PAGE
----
2019 CSO50 Awards

HP gives software robots their own IDs to audit their activities

What are your robots up to? HP's new Digital ID for software robots keeps track of digital underlings.

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2019 CSO50 Awards

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Robots are replacing employees in the enterprise, especially those who perform repetitive tasks. So-called robotic process automation (RPA) involves software programs that perform predetermined tasks on a daily, weekly or monthly basis. A good example would be checking invoices in an accounts receivable department or performing end-of-month accounting.

There's a problem here, though. How do you keep track of what your robots are up to? Ensuring that your accounts-payable RPA doesn't start sending money to a prince in Nigeria seems like a good idea. Enter HP's new Digital ID for RPAs.

"RPA is taking the industry by storm," Jayaraman Krishnamurthy, manager RPA support at HP, tells CSO. "The key to this automation is the task has to be repetitive in nature. Checking invoices for correctness, posting an invoice, creating an audit.... these are highly ideal RPA examples. We can use a software robot to mimic that."

But how do you keep track of what an automated process does? How do you audit its activities, and recover when it makes a mistake? "Mistakes will happen. How do we mitigate and come back from that?" Krishnamurthy asks. "Digital ID ensures you can have proper control and ownership."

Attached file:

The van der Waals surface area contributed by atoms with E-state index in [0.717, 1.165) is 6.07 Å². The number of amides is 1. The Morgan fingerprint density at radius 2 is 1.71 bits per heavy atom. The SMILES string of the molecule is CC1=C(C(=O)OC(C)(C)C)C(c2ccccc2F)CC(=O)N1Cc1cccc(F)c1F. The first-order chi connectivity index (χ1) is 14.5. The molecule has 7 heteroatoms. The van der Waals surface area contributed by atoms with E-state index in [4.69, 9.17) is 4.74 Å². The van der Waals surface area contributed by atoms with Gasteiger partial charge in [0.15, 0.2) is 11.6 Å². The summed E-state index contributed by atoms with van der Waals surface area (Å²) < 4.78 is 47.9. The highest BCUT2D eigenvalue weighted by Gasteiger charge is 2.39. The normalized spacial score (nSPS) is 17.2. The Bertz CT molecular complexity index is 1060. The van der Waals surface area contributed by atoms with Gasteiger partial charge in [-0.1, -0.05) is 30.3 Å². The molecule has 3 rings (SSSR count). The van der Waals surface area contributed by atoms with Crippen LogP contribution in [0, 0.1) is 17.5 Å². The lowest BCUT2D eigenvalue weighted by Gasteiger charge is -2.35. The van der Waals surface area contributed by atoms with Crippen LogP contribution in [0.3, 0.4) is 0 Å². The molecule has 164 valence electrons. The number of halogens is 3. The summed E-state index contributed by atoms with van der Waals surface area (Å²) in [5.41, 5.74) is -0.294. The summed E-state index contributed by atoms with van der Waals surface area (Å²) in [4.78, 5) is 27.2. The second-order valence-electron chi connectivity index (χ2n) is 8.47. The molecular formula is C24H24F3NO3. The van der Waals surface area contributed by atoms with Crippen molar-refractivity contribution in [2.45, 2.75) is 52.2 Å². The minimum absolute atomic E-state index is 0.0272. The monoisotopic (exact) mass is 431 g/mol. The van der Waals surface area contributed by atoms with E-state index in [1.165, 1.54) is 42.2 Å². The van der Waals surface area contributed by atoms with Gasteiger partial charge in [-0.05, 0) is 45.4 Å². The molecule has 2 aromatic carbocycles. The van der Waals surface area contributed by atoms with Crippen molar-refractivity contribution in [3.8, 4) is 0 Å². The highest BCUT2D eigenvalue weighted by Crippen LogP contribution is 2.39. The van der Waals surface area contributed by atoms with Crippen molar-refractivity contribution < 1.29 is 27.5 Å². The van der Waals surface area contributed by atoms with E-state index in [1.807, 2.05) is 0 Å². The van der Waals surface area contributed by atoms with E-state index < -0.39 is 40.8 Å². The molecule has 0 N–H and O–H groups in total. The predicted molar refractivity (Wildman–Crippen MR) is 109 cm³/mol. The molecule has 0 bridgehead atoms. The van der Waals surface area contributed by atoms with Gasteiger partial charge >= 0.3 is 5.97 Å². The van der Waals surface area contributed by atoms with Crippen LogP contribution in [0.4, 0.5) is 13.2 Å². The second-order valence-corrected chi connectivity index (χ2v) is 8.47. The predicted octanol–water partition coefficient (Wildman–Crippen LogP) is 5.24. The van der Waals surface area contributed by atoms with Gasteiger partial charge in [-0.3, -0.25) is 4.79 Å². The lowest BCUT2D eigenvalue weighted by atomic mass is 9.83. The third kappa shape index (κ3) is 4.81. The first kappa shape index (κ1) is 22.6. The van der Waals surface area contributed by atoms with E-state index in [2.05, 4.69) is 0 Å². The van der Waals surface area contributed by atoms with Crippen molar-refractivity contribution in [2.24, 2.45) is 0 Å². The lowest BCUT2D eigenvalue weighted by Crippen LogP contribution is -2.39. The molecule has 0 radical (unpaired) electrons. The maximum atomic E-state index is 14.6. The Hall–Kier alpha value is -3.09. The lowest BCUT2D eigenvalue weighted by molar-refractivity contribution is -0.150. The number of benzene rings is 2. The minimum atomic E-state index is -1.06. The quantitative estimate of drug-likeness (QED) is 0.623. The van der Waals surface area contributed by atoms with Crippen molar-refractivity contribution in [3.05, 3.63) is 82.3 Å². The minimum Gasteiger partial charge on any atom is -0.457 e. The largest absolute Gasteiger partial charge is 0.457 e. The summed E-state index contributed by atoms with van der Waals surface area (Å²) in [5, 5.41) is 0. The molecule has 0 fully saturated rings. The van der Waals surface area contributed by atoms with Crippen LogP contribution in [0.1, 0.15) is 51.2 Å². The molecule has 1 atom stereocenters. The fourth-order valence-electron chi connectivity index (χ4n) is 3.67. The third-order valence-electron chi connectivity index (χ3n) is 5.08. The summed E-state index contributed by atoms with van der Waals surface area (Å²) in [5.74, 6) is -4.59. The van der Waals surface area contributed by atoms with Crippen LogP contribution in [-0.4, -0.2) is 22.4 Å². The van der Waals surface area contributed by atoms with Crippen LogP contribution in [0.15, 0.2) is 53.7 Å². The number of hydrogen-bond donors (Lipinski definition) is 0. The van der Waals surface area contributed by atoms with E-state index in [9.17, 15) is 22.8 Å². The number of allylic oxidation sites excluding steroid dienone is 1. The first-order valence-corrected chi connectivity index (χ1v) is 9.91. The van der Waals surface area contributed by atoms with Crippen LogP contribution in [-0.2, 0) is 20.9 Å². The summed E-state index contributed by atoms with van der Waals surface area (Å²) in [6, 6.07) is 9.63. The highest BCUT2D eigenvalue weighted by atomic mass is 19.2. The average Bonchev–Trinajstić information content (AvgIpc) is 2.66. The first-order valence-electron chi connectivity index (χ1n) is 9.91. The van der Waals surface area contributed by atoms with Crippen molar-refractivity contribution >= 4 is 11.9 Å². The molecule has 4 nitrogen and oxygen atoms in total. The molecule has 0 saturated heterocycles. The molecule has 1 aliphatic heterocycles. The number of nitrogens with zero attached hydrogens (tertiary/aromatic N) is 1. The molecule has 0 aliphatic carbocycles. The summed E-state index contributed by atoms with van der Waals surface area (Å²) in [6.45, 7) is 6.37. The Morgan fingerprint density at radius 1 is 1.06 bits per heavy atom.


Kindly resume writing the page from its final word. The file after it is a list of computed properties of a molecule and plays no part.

Robots need ID badges too

Unlike physical robots working on, say, a car assembly line, it's a little less obvious what software robots are doing and how to identify when they malfunction. As RPAs gained traction in the enterprise, they typically ran using an employee's ID — and credentials. However, this is a poor security practice and makes it hard to audit who did what. "When we want to know who passed [a transaction], the robot or the employee, it can be difficult for us to understand, because the IDs are not unique," Krishnamurthy says.

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Jayaraman Krishnamurthy, manager RPA support at HP

One ad hoc solution has been to create generic accounts, called service accounts or supplemental accounts, that are not controlled by an individual employee. This solution has problems of its own. If, for example, multiple RPAs are using those accounts, it can make it difficult to establish an audit trail.

"Let's say a generic ID makes a tax entry and something goes wrong in the program," Krishnamurthy says. "We immediately need some ownership. The one who posted the entry needs to be able to correct it, otherwise that affects the bottom line." The solution, he says, is to give each RPA its own ID, making it easier to track and audit their activity.

Digital ID also permits much finer-grained permissions than either using an employee ID or a service account, Krishnamurthy says. While human employees may need a wide swath of permissions to perform their work, most RPAs require narrow permissions to perform a single task repetitively. Applying the principle of least privilege to RPAs means than an RPA processing credit card payments, for instance, does not need access to process incoming checks or other forms of payment. This segmentation mitigates the risk of compromise of any given RPA.

The future of the robotic work force

HP's Digital ID for software robots is currently only deployed in-house on a few hundred RPAs, but, Krishnamurthy tells CSO, HP plans to expand the deployment to the several thousand RPAs working across the company, and eventually offer it as a service to clients as well.

Digital ID for RPAs can be used in many different verticals, Krishnamurthy says, including sales, operations, supply chain, logistics, HR, marketing and finance. "Anywhere you have a robotic process or automation you can always put this process in place."

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